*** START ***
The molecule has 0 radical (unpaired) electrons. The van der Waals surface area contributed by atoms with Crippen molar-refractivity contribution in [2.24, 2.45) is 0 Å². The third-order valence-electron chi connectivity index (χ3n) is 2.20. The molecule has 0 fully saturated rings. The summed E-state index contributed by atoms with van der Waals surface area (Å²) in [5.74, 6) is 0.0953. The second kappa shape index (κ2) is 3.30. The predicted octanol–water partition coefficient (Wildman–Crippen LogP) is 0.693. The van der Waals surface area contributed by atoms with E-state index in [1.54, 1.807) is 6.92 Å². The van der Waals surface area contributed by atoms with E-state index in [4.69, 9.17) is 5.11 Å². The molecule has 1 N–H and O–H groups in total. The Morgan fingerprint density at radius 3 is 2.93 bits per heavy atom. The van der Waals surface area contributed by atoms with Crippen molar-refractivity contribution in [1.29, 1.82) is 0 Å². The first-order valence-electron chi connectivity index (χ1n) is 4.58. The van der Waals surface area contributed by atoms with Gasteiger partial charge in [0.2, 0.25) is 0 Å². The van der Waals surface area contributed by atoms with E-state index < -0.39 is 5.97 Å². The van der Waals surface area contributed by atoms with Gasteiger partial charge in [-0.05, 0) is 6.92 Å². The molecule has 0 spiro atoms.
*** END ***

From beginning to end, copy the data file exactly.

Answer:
The molecule has 0 radical (unpaired) electrons. The van der Waals surface area contributed by atoms with Crippen molar-refractivity contribution in [2.24, 2.45) is 0 Å². The third-order valence-electron chi connectivity index (χ3n) is 2.20. The molecule has 0 fully saturated rings. The summed E-state index contributed by atoms with van der Waals surface area (Å²) in [5.74, 6) is 0.0953. The second kappa shape index (κ2) is 3.30. The predicted octanol–water partition coefficient (Wildman–Crippen LogP) is 0.693. The van der Waals surface area contributed by atoms with E-state index in [1.54, 1.807) is 6.92 Å². The van der Waals surface area contributed by atoms with E-state index in [4.69, 9.17) is 5.11 Å². The molecule has 1 N–H and O–H groups in total. The Morgan fingerprint density at radius 3 is 2.93 bits per heavy atom. The van der Waals surface area contributed by atoms with Crippen molar-refractivity contribution in [1.29, 1.82) is 0 Å². The first-order valence-electron chi connectivity index (χ1n) is 4.58. The van der Waals surface area contributed by atoms with Gasteiger partial charge in [0.2, 0.25) is 0 Å². The van der Waals surface area contributed by atoms with E-state index < -0.39 is 5.97 Å². The van der Waals surface area contributed by atoms with Gasteiger partial charge in [-0.05, 0) is 6.92 Å². The molecule has 0 spiro atoms.